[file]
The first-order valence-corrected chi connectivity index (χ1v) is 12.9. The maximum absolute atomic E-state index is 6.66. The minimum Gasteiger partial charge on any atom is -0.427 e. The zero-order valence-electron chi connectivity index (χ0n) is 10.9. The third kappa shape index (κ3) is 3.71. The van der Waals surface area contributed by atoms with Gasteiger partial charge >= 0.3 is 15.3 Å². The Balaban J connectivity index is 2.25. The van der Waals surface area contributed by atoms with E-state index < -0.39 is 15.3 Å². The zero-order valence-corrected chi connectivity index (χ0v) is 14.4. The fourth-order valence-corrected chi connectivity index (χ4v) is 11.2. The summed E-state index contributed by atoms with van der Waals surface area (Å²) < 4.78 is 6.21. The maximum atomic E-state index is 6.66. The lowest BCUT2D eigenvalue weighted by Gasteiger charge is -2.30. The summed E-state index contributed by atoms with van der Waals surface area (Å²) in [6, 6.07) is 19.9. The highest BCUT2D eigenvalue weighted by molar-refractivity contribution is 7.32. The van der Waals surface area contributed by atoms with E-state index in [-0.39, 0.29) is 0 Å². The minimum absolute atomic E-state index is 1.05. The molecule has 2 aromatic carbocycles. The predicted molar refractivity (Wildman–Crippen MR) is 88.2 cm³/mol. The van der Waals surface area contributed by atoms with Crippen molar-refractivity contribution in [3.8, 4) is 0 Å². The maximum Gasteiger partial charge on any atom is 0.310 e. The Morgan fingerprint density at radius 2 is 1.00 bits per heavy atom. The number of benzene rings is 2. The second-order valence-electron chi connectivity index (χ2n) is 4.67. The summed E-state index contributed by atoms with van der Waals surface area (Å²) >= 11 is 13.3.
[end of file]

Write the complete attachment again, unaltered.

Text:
The first-order valence-corrected chi connectivity index (χ1v) is 12.9. The maximum absolute atomic E-state index is 6.66. The minimum Gasteiger partial charge on any atom is -0.427 e. The zero-order valence-electron chi connectivity index (χ0n) is 10.9. The third kappa shape index (κ3) is 3.71. The van der Waals surface area contributed by atoms with Gasteiger partial charge >= 0.3 is 15.3 Å². The Balaban J connectivity index is 2.25. The van der Waals surface area contributed by atoms with E-state index < -0.39 is 15.3 Å². The zero-order valence-corrected chi connectivity index (χ0v) is 14.4. The fourth-order valence-corrected chi connectivity index (χ4v) is 11.2. The summed E-state index contributed by atoms with van der Waals surface area (Å²) < 4.78 is 6.21. The maximum atomic E-state index is 6.66. The lowest BCUT2D eigenvalue weighted by Gasteiger charge is -2.30. The summed E-state index contributed by atoms with van der Waals surface area (Å²) in [6, 6.07) is 19.9. The highest BCUT2D eigenvalue weighted by molar-refractivity contribution is 7.32. The van der Waals surface area contributed by atoms with E-state index in [-0.39, 0.29) is 0 Å². The minimum absolute atomic E-state index is 1.05. The molecule has 2 aromatic carbocycles. The predicted molar refractivity (Wildman–Crippen MR) is 88.2 cm³/mol. The van der Waals surface area contributed by atoms with Crippen molar-refractivity contribution in [3.8, 4) is 0 Å². The maximum Gasteiger partial charge on any atom is 0.310 e. The Morgan fingerprint density at radius 2 is 1.00 bits per heavy atom. The number of benzene rings is 2. The second-order valence-electron chi connectivity index (χ2n) is 4.67. The summed E-state index contributed by atoms with van der Waals surface area (Å²) >= 11 is 13.3.